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29 March 2018 0 Comments
Posted in Employment, Medical Negligence, Opinion

The Parental Bereavement Bill – here’s why it’s important

Posted by , Associate

Currently there is no legal requirement for employers in the UK to provide paid leave for grieving parents, but a new bill – currently in parliament – could change that. Here’s what you need to know, and why it’s important.

First introduced by Kevin Hollinrake (MP), the Parental Bereavement (Pay and Leave) Bill will allow parents who have suffered the death of a child to be given paid leave during the immediate period of grief.

All employees currently have the right to take immediate time off for dependents (typically family members) under the Employment Rights Act 1996. This leave is usually used for unforeseen matters and emergencies. However, the period of time allowed is unspecified and there is no statutory right to be paid during this period.

At this time, employers have discretion as to the length of leave to grant a grieving parent. This period is rarely more than five days and, shockingly, in many cases no gratuitous leave is granted at all.

How will this new bill change things?

The Parental Bereavement Leave Bill is a private member’s Bill (fully supported by the Government) intended to create a legal entitlement to paid parental bereavement leave of at least two weeks, for those who have lost a child (under 18 years of age).

If the Bill becomes law, bereaved working parents will receive a statutory bereavement leave payment from their workplace of £140.98 a week (or 90% of the employee’s average earnings, whichever is the lower), which their employers can claim back from the Government.

It is estimated that the annual cost of these payments will amount to between £1.3m and £2m. However, to receive the payment the parent must have 26 weeks’ continuous employment with their employer.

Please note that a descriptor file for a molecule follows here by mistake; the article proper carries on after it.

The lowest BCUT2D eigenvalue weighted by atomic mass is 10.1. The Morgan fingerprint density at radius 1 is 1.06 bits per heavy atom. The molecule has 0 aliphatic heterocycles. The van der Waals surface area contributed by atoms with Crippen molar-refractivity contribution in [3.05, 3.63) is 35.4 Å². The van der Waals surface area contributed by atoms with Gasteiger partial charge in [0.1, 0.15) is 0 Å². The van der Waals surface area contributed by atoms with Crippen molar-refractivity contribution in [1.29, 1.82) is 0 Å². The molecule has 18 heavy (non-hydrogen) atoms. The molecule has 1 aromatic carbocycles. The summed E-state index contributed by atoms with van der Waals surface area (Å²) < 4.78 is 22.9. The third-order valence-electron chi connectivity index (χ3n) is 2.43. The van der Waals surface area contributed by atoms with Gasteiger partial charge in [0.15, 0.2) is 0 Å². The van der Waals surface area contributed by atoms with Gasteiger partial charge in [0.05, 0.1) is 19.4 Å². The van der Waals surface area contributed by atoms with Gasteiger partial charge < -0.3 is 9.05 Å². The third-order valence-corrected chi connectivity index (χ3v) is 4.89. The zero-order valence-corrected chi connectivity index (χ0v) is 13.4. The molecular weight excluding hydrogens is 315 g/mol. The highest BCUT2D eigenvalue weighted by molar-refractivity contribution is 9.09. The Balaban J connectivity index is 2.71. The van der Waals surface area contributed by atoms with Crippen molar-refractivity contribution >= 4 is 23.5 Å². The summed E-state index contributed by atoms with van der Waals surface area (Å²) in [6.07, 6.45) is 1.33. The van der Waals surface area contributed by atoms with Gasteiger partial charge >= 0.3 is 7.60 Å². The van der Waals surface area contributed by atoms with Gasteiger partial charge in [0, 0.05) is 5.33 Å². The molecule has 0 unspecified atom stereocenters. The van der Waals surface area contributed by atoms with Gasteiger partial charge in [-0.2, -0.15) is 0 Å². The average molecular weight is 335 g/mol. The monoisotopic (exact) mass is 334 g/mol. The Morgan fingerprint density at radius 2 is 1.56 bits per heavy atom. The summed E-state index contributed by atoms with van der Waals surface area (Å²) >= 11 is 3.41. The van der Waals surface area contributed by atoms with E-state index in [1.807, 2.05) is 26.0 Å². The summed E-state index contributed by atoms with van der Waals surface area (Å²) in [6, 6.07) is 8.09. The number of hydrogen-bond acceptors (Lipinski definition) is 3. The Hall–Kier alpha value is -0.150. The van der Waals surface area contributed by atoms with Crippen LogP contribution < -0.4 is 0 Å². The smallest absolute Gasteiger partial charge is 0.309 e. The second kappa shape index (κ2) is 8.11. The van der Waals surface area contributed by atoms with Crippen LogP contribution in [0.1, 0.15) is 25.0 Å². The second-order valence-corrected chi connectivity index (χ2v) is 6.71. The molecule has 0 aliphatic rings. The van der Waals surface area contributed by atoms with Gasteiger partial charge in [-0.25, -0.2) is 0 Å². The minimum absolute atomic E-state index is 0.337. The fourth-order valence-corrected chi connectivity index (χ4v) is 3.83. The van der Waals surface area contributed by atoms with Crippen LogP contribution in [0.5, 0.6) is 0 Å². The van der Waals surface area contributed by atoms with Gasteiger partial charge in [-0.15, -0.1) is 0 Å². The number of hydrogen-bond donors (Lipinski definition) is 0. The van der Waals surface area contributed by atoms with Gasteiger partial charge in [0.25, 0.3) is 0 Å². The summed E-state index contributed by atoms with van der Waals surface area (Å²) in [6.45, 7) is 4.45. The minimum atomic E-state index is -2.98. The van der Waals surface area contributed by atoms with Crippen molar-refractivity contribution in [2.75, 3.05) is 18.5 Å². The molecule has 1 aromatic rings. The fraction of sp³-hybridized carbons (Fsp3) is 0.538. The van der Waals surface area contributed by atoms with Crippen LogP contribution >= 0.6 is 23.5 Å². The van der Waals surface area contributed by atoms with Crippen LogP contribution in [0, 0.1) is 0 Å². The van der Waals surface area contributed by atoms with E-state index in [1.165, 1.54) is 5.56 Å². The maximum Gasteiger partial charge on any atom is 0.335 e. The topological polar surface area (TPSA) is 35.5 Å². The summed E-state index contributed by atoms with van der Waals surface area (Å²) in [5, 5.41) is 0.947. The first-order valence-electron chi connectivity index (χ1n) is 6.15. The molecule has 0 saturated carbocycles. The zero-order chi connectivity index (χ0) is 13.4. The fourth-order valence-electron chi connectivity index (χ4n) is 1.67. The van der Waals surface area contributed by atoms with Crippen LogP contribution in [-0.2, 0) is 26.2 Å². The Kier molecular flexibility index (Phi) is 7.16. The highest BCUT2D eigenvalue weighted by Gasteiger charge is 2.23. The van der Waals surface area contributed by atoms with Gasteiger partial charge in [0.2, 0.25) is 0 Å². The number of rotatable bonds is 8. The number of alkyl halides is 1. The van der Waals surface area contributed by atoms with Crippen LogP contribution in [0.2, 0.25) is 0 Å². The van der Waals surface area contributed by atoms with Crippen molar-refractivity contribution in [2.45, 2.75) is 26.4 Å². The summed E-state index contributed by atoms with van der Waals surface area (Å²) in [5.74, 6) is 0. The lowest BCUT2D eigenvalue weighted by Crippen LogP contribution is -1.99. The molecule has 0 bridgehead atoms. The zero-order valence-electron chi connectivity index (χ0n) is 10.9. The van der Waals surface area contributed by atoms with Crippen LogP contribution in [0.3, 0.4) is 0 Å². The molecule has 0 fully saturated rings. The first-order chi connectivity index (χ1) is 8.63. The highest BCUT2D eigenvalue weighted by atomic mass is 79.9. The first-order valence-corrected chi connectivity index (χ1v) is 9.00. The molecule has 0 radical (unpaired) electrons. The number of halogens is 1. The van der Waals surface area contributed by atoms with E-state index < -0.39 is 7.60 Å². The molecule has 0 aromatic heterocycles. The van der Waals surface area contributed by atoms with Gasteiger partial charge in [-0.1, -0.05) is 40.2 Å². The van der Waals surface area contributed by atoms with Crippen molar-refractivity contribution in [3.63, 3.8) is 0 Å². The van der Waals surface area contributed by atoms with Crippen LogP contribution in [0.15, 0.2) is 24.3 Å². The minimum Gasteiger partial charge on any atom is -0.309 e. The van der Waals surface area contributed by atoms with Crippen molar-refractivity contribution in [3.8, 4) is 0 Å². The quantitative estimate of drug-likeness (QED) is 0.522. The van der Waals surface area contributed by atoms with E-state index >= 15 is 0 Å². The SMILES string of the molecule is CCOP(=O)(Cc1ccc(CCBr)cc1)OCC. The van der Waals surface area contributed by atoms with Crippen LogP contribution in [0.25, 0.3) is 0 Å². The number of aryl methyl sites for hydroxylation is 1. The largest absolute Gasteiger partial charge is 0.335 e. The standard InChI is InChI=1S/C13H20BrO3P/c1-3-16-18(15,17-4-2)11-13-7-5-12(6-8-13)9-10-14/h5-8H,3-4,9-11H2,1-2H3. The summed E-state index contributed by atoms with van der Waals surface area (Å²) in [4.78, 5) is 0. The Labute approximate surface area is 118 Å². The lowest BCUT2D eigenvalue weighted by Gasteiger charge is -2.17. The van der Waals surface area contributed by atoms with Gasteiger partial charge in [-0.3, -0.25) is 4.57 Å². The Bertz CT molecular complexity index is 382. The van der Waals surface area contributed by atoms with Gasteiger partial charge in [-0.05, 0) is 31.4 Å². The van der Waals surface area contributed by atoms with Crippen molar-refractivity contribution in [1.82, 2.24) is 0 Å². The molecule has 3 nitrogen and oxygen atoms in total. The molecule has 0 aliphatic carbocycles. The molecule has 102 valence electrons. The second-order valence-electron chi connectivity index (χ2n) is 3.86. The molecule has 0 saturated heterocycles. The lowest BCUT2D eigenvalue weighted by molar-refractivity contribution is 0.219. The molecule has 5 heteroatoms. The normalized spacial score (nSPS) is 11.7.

Will Quince, a Conservative MP who sadly experienced a still birth in his own family, has also campaigned passionately to ensure that the new Bill would include support for parents who had experienced a stillbirth.

So, for the purposes of the Bill, a ‘child’ will now include a baby stillborn after 24 weeks of pregnancy, meaning that parents of a stillborn baby will be entitled to the same period of leave.

What needs to happen before this becomes law?

The Bill has now had its second reading in the House of Commons. It is yet to be approved by the House of Lords before it can receive Royal Assent, when it will become an Act of Parliament and therefore law. It is anticipated that this will occur some time in 2020.

Francine Bates, CEO of The Lullaby Trust says: “We warmly welcome the introduction of this bill. We know many bereaved parents who have campaigned tirelessly for paid compassionate leave after the death of a child. We hope this bill will help parents who have lost their baby suddenly and unexpectedly and need time away from work to grieve for their child.”


We wish the Bill a speedy passage through Parliament as it’s a vital step to support bereaved parents overcome their loss.

A family should not need to deal with any additional concern about work or finances during what will inevitably be one of the most difficult experiences for them.

 

If you want to get in touch with our fatal and inquests team, please use the following information

0800 923 2080     Email uswkcn.enquiries@roydswithyking.com

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